Artificial intelligence (AI) is poised to transform the way that marketing professionals work, and how organizations target, engage and connect with customers and prospects. Just like how marketing automation created new tasks and job functions, AI will revolutionize the way marketing is performed – and dictate a new set of job needs and skills.
Being in the middle of a digital transformation can be a time of excitement, confidence and risk-taking. Businesses are evolving, employee career paths are expanding and the way we market to our customers is changing. Even buyers’ journeys are taking a turn down a path that may not have existed several years ago.
Customer Experience (CX) will have a greater influence over future purchase decisions, say 93% of tech buyers. CX improvement must become a top initiative for CMOs or marketing will be the proverbial canary in the coal mine – the first to be blamed if the pipeline erodes due to customers’ poor experience. The CMO’s conundrum? Marketing can’t do this alone. To succeed, companies must integrate into an adaptable, team-based, organization focused on customer success.
Digital transformation has been changing the global business landscape in several ways, but one of the most important for organizations…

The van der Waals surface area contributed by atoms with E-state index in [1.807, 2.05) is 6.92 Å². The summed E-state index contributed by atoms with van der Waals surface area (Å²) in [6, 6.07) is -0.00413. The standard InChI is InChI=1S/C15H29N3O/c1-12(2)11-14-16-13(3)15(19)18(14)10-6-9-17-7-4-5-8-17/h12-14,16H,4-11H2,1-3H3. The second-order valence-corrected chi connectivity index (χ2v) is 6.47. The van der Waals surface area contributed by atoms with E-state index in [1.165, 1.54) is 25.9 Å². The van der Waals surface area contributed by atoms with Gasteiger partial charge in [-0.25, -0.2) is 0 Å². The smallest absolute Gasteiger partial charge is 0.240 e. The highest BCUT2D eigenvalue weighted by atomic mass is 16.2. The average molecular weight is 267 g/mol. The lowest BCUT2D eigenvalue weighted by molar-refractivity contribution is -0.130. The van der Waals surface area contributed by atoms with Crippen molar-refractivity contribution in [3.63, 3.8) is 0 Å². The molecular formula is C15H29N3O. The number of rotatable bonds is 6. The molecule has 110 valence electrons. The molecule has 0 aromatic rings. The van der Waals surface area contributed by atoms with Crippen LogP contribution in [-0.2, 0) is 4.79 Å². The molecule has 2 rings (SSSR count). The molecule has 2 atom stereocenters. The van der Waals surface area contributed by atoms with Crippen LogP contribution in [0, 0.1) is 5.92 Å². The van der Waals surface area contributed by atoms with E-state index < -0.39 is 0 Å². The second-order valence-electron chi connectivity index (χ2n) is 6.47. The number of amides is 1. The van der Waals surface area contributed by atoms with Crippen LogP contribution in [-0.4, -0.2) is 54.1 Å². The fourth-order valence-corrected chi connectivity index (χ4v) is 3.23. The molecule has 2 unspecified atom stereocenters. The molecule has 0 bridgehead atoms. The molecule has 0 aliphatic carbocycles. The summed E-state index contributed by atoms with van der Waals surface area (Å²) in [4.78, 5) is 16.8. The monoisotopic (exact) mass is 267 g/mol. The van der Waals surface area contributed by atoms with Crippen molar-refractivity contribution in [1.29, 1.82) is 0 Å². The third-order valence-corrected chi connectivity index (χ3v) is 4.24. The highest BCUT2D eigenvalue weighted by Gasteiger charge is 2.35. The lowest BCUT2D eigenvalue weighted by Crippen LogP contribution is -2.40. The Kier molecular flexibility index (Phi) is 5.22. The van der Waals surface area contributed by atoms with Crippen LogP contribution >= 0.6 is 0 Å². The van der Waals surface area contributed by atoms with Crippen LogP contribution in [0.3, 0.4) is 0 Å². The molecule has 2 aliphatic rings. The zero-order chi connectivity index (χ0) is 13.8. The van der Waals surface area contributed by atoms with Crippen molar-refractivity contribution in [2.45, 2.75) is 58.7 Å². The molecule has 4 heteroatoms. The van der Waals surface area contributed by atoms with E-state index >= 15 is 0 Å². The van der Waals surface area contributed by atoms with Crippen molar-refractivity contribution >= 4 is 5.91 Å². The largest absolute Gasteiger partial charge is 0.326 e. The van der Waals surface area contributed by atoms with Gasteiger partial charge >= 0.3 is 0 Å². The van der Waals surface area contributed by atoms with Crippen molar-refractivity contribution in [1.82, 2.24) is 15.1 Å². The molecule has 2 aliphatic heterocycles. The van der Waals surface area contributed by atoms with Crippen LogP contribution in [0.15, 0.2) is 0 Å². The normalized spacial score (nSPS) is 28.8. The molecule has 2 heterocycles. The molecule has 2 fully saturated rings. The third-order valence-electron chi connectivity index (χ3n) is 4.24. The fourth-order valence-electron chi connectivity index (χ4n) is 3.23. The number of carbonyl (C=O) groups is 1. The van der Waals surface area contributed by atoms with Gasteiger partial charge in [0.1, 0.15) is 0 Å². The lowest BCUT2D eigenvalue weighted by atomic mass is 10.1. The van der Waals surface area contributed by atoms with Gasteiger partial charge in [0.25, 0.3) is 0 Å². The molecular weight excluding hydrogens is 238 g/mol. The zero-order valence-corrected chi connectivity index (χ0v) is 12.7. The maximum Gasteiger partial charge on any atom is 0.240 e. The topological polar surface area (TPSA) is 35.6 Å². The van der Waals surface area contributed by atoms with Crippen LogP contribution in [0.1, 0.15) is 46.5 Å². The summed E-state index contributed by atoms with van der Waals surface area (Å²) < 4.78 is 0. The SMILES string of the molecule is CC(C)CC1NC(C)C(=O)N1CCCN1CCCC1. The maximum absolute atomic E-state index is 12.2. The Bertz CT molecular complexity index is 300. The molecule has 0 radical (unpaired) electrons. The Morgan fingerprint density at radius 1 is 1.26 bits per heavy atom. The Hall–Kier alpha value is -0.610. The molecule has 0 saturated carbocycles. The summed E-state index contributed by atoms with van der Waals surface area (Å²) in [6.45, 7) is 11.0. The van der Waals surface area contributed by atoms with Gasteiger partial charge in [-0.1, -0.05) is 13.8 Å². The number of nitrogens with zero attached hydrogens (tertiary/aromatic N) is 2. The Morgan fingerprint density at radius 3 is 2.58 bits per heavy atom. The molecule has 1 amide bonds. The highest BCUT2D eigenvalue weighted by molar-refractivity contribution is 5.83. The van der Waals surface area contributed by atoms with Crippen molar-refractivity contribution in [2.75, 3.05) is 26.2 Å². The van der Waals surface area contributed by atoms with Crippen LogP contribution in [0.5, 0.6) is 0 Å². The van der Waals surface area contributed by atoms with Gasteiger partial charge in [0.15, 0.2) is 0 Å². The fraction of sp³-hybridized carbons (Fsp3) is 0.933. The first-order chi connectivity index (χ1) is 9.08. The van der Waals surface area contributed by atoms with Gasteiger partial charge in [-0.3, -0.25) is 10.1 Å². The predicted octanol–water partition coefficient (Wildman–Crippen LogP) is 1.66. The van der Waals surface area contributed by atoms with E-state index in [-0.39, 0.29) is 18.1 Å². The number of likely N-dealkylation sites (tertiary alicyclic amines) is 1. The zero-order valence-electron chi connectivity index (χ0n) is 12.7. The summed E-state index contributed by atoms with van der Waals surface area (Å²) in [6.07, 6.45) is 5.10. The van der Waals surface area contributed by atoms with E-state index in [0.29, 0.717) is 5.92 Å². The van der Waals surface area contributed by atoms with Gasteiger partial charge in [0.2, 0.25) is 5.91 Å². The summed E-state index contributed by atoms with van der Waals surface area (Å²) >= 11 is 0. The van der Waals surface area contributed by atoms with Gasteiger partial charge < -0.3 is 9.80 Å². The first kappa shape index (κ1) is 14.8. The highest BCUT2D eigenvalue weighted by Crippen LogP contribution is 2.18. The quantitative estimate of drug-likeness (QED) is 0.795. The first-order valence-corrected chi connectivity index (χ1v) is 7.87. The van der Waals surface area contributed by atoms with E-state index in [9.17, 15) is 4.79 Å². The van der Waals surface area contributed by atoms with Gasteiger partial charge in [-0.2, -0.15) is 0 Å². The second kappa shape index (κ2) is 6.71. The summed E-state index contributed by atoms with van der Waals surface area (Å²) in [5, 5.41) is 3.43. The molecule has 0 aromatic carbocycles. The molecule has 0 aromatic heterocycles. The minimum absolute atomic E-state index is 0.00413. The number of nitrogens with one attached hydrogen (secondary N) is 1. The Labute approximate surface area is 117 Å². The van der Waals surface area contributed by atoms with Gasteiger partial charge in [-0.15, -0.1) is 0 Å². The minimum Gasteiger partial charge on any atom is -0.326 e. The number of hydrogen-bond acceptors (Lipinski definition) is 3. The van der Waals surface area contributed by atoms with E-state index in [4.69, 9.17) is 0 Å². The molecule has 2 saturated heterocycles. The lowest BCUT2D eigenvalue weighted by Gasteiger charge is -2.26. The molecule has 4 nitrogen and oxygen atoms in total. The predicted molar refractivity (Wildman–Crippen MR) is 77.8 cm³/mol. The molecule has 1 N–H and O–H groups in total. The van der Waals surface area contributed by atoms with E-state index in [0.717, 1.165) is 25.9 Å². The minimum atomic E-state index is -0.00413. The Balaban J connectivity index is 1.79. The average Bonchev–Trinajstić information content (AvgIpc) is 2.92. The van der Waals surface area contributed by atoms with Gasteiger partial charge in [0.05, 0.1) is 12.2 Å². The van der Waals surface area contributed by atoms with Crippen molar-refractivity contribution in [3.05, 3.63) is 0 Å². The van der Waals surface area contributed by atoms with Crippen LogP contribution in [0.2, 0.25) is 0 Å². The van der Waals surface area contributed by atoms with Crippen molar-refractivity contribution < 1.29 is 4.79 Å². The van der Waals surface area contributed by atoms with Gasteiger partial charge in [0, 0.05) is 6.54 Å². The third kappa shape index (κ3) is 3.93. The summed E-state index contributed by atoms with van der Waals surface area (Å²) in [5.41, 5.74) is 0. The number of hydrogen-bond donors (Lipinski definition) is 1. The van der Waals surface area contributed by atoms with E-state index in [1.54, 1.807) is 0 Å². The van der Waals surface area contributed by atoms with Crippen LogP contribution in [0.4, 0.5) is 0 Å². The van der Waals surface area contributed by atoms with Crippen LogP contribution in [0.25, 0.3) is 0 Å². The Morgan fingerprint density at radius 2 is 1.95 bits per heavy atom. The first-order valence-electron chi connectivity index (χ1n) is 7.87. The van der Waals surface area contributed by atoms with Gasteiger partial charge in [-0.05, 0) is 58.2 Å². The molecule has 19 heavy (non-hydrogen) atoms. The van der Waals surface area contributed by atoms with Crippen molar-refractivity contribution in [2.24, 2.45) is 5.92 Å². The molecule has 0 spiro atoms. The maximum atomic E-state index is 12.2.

To differentiate in the crowded B2B marketscape, marketers are leaning more heavily on content marketing techniques. In fact, content marketing is now the 3rd largest marketing spend, behind advertising and events. There’s a lot of content marketing noise for buyers to wade through, which is why so many marketing teams are looking for ways to make content more relevant for their audiences throughout their buyer journeys.
Leaders call them tiger teams, circles, networks, or squads. Whatever term you use, the objective is the same: remodel the organization to better serve empowered customers and attract new workers who have fresh expectations. Leading companies are progressing towards a “network of teams” approach that is more agile and customer responsive than the traditional hierarchy of functional silos built for the industrial 20th century.